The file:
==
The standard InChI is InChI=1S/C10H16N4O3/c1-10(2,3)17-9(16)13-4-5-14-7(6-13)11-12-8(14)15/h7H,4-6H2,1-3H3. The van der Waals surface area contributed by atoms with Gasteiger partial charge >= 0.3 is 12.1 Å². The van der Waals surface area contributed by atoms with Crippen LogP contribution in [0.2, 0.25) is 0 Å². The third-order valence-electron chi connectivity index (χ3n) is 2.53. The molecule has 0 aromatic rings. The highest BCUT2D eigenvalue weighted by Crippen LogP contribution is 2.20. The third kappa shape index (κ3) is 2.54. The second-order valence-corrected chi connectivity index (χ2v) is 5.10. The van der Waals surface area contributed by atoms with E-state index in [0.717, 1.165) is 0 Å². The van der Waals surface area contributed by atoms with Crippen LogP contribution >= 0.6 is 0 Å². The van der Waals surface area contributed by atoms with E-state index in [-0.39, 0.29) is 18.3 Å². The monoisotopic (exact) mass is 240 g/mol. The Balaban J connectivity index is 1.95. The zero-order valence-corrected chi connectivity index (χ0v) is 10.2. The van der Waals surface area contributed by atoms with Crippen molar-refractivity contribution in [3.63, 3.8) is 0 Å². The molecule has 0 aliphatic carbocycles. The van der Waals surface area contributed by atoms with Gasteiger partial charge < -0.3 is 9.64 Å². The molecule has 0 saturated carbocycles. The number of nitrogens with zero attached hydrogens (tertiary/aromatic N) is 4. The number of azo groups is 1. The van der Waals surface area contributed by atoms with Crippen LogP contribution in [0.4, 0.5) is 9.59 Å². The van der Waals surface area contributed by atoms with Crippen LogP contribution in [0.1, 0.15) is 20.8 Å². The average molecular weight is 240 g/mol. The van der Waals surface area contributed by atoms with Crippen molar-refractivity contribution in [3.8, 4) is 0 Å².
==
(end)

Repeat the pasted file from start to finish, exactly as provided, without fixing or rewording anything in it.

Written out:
The standard InChI is InChI=1S/C10H16N4O3/c1-10(2,3)17-9(16)13-4-5-14-7(6-13)11-12-8(14)15/h7H,4-6H2,1-3H3. The van der Waals surface area contributed by atoms with Gasteiger partial charge >= 0.3 is 12.1 Å². The van der Waals surface area contributed by atoms with Crippen LogP contribution in [0.2, 0.25) is 0 Å². The third-order valence-electron chi connectivity index (χ3n) is 2.53. The molecule has 0 aromatic rings. The highest BCUT2D eigenvalue weighted by Crippen LogP contribution is 2.20. The third kappa shape index (κ3) is 2.54. The second-order valence-corrected chi connectivity index (χ2v) is 5.10. The van der Waals surface area contributed by atoms with E-state index in [0.717, 1.165) is 0 Å². The van der Waals surface area contributed by atoms with Crippen LogP contribution >= 0.6 is 0 Å². The van der Waals surface area contributed by atoms with E-state index in [-0.39, 0.29) is 18.3 Å². The monoisotopic (exact) mass is 240 g/mol. The Balaban J connectivity index is 1.95. The zero-order valence-corrected chi connectivity index (χ0v) is 10.2. The van der Waals surface area contributed by atoms with Crippen molar-refractivity contribution in [3.63, 3.8) is 0 Å². The molecule has 0 aliphatic carbocycles. The van der Waals surface area contributed by atoms with Gasteiger partial charge < -0.3 is 9.64 Å². The molecule has 0 saturated carbocycles. The number of nitrogens with zero attached hydrogens (tertiary/aromatic N) is 4. The number of azo groups is 1. The van der Waals surface area contributed by atoms with Crippen LogP contribution in [0.4, 0.5) is 9.59 Å². The van der Waals surface area contributed by atoms with Crippen LogP contribution in [0.1, 0.15) is 20.8 Å². The average molecular weight is 240 g/mol. The van der Waals surface area contributed by atoms with Crippen molar-refractivity contribution in [3.8, 4) is 0 Å².